Skip to main content

Advice to The Green Magazine: Stick to Golf

The Green Magazine had a politically loaded article on Cuba. The full story is not online, but I started reading it and got disgusted half way through the article. Enough to say I will be canceling my subscription.
The Day After...Cuba Beyond Castro
Boxer turned promoter seeks revolution
By Playthell Benjamin

As the Cuban Revolution nears its 50th anniversary, much speculation exists regarding what course Cuban society will take once its aging leader Fidel Castro passes from the scene. Any conjecture on the direction of Cuban society in the post-Castro era begs the question of what will be the character of US/Cuban relations in the future. Internal policy in Cuba has long been shaped by American foreign policy toward that Spanish-speaking Caribbean island ninety miles from the shores of Florida—the largest and most richly endowed island in the region in terms of natural and human resources.

It is impossible to understand the character of Cuban society today and seriously contemplate its future without taking the realities of the 1959 revolution and the American reaction to it into account. Whether considering the poverty that plagues the island, the repressive internal policies, the refugees who brave the Florida straits, the ignorance of many young Cuban Americans about the motivations of the revolution that transformed the island in 1959 and the man who led it, any review is incomplete without an understanding of US policy toward the island nation. This is because the revolution, which has shaped contemporary Cuba more than any other event in the twentieth century, was a reaction to a system of social and economic relations largely determined by US interests.
If any reader has a Green Magazine subscription, and is willing to share perspective, I will gladly post it here as a guest blog post. I may wait a few days, read it carefully, and post more thoughts later on as well.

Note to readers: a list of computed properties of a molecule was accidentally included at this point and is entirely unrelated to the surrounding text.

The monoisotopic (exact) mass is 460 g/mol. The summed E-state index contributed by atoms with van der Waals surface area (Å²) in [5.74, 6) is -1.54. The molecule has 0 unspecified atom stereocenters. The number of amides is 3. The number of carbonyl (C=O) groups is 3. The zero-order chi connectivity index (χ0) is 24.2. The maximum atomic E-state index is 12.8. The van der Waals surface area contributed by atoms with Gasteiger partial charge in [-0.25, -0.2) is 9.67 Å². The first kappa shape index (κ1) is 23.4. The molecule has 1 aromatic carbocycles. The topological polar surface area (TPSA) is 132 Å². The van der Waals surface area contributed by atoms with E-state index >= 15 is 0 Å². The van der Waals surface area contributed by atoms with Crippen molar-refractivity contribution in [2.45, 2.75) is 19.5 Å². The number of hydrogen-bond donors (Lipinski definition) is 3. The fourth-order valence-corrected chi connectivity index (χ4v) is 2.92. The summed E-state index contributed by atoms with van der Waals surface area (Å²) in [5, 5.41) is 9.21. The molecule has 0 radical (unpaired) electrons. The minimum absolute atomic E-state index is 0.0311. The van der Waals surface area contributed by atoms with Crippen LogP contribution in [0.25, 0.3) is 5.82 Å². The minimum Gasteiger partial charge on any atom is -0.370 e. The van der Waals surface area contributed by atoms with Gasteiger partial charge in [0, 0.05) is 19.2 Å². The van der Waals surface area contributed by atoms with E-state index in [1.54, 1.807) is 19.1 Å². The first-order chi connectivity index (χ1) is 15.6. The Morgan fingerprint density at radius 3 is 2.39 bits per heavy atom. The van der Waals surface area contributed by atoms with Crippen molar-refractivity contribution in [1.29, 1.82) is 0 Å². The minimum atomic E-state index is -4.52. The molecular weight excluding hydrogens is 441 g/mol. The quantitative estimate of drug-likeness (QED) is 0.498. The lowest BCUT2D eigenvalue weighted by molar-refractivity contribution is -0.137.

Comments

Popular posts from this blog

Communism: Good Money for the "El Viejo"

I guess Fidel Castro is doing ok. Forbes lists Castro as one of the richest in the world, right up there with the Queen of England. I bet he didn't like the attention. It was hard to figure it out, but it seems they managed to throw some numbers together.
In the past, we have relied on a percentage of Cuba's gross domestic product to estimate Fidel Castro's fortune. This year we have used more traditional valuation methods, comparing state-owned assets Castro is assumed to control with comparable publicly traded companies. A reasonable discount was then applied to compensate for the obvious disclosure issues.

Hispanic Trending: Leave your name at the border

Most people miss the fact that Hispanics do not consist of a single ethnic group. Besides that, the heritage that each one of the many nationalities represented in our immigrant population is diverse in itself. As I read Manuel Muñoz's post on his assimilation experience, I can tell you mine was nothing like his. But I can relate to this paragraph. My niece's name is Katie Belle (Sierra). It's intriguing to watch "American" names begin to dominate among my nieces and nephews and second cousins, as well as with the children of my hometown friends. I am not surprised to meet 5-year-old Brandon or Kaitlyn. Hardly anyone questions the incongruity of matching these names with last names like Trujillo or Zepeda. The English-only way of life partly explains the quiet erasure of cultural difference that assimilation has attempted to accomplish. A name like Kaitlyn Zepeda doesn't completely obscure her ethnicity, but the half-step of her nam…

Podcast: Talking GOP Debate and No Child Left Behind

Click here to listen to the MP3 audio of the discussion between Michel Martin, Stephen Henderson and myself on the GOP debate, and Bush's push for No Child Left Behind. The segment on the new gospel music competition reality show is a great segment -- check it out as well. Tell Me More, October 12, 2007 · This week, GOP presidential contenders met for a debate in Dearborn, Michigan. Meanwhile, President Bush was stumping for reauthorization of the education bill, "No Child Left Behind." In this week's Political Chat, hear insights from political blogger Josue Sierra and Stephen Henderson, Deputy Editorial Page Editor at the Detroit Free Press.

You can listen on the NPR website right here.


Related Posts:
- On Air: Talking GOP Debate and No Child Left Behind
- GOP Economy Debate


Other Posts of Interest:
- Conference for Minority Journalists of Faith Cross posted at:
http://josue.townhall.com/g/539550d0-6e62-45a9-b375-f9d534488f25